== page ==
Crime scene technology can help researchers understand how a wildfire started

Published: July 26, 2018



A university in Alberta is turning to crime-scene technology to help understand the cause of disasters such as wildfires and oil spills.

A $550,000 mass spectrometer is being used by Gwen O’Sullivan of Mount Royal University in Calgary. She says the tool is used in crime scene investigation but its ability to detect chemical compounds at low levels makes it useful for other areas.

In terms of a fire, O’Sullivan says the spectrometer can find if a flammable liquid was used to start a fire, allowing more understanding of if fires were deliberate or natural.

“You’ve heard of crime scene investigations – this is the same idea but in an environmental context,” said O’Sullivan, an environmental science professor and environmental forensic researcher.

“There’s roughly 1,200 fires a year in the summer in Alberta. Half of those are from man-made causes. If those ones were deliberately set using an accelerant or an accelerant was accidentally placed and ignited, we’d be able to determine that.”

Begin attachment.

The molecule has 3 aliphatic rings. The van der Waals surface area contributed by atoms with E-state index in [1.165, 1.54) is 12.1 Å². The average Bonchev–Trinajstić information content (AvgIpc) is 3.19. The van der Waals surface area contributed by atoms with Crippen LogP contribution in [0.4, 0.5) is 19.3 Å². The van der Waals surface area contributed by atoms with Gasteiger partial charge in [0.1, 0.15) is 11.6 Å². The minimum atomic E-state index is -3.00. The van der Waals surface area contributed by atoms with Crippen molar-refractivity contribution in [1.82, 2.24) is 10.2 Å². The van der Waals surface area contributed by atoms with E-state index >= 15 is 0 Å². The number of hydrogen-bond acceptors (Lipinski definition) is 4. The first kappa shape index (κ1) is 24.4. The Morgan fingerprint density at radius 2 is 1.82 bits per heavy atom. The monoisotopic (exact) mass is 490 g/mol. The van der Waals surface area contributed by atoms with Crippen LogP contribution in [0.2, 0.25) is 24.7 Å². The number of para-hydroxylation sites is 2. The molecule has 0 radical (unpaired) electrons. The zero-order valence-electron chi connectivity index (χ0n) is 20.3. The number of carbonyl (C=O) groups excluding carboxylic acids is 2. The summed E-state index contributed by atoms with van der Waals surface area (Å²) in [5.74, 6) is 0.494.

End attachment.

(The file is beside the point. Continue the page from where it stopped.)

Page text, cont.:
With the mass spectrometer working with equipment already at Mount Royal the team of researchers can create a 3D analysis to show how a fire started.

“You can use it for food quality. You can use it for arson investigations, criminal investigations, human health implications. The tool itself is quite flexible.”

While it is a law enforcement tool, most police forces cannot afford a mass spectrometer and there is one caveat to having one:

“With the amount of data that’s generated, you get thousands and thousands of data points, so unless you have the time and energy and experience to process the data, it can be quite challenging.”